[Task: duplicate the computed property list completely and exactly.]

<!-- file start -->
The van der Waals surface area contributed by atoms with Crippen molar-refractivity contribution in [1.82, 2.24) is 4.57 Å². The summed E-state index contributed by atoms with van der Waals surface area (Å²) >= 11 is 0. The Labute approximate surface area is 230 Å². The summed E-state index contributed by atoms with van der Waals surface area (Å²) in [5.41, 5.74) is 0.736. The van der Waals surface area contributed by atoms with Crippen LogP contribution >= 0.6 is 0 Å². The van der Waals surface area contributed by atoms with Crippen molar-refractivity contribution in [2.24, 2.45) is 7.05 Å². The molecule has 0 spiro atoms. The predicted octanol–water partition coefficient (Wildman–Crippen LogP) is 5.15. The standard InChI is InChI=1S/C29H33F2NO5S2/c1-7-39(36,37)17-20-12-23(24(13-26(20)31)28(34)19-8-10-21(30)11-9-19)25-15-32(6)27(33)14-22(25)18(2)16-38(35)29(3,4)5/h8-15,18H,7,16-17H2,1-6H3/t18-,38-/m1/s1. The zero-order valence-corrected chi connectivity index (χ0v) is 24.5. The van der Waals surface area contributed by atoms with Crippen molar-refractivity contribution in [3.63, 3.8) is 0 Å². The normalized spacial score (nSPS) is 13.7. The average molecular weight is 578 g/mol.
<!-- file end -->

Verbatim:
The van der Waals surface area contributed by atoms with Crippen molar-refractivity contribution in [1.82, 2.24) is 4.57 Å². The summed E-state index contributed by atoms with van der Waals surface area (Å²) >= 11 is 0. The Labute approximate surface area is 230 Å². The summed E-state index contributed by atoms with van der Waals surface area (Å²) in [5.41, 5.74) is 0.736. The van der Waals surface area contributed by atoms with Crippen LogP contribution >= 0.6 is 0 Å². The van der Waals surface area contributed by atoms with Crippen molar-refractivity contribution in [2.24, 2.45) is 7.05 Å². The molecule has 0 spiro atoms. The predicted octanol–water partition coefficient (Wildman–Crippen LogP) is 5.15. The standard InChI is InChI=1S/C29H33F2NO5S2/c1-7-39(36,37)17-20-12-23(24(13-26(20)31)28(34)19-8-10-21(30)11-9-19)25-15-32(6)27(33)14-22(25)18(2)16-38(35)29(3,4)5/h8-15,18H,7,16-17H2,1-6H3/t18-,38-/m1/s1. The zero-order valence-corrected chi connectivity index (χ0v) is 24.5. The van der Waals surface area contributed by atoms with Crippen molar-refractivity contribution in [3.63, 3.8) is 0 Å². The normalized spacial score (nSPS) is 13.7. The average molecular weight is 578 g/mol.